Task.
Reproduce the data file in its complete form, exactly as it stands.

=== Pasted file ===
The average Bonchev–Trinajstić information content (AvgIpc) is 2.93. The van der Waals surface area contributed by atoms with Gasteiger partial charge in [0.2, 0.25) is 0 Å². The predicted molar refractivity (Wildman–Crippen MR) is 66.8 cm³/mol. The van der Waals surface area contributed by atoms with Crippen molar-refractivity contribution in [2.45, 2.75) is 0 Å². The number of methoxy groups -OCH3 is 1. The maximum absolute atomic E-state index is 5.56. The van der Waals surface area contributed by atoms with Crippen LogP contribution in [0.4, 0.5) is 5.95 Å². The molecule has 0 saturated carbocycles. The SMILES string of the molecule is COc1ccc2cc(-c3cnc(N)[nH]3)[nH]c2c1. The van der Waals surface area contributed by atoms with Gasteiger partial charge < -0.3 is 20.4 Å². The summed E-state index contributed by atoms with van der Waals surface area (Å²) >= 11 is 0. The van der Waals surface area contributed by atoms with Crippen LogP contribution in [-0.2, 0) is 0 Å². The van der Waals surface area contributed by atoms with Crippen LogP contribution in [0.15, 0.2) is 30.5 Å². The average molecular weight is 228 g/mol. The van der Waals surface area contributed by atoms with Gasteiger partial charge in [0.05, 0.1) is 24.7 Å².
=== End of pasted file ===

The average Bonchev–Trinajstić information content (AvgIpc) is 2.93. The van der Waals surface area contributed by atoms with Gasteiger partial charge in [0.2, 0.25) is 0 Å². The predicted molar refractivity (Wildman–Crippen MR) is 66.8 cm³/mol. The van der Waals surface area contributed by atoms with Crippen molar-refractivity contribution in [2.45, 2.75) is 0 Å². The number of methoxy groups -OCH3 is 1. The maximum absolute atomic E-state index is 5.56. The van der Waals surface area contributed by atoms with Crippen LogP contribution in [0.4, 0.5) is 5.95 Å². The molecule has 0 saturated carbocycles. The SMILES string of the molecule is COc1ccc2cc(-c3cnc(N)[nH]3)[nH]c2c1. The van der Waals surface area contributed by atoms with Gasteiger partial charge < -0.3 is 20.4 Å². The summed E-state index contributed by atoms with van der Waals surface area (Å²) >= 11 is 0. The van der Waals surface area contributed by atoms with Crippen LogP contribution in [-0.2, 0) is 0 Å². The van der Waals surface area contributed by atoms with Crippen LogP contribution in [0.15, 0.2) is 30.5 Å². The average molecular weight is 228 g/mol. The van der Waals surface area contributed by atoms with Gasteiger partial charge in [0.05, 0.1) is 24.7 Å².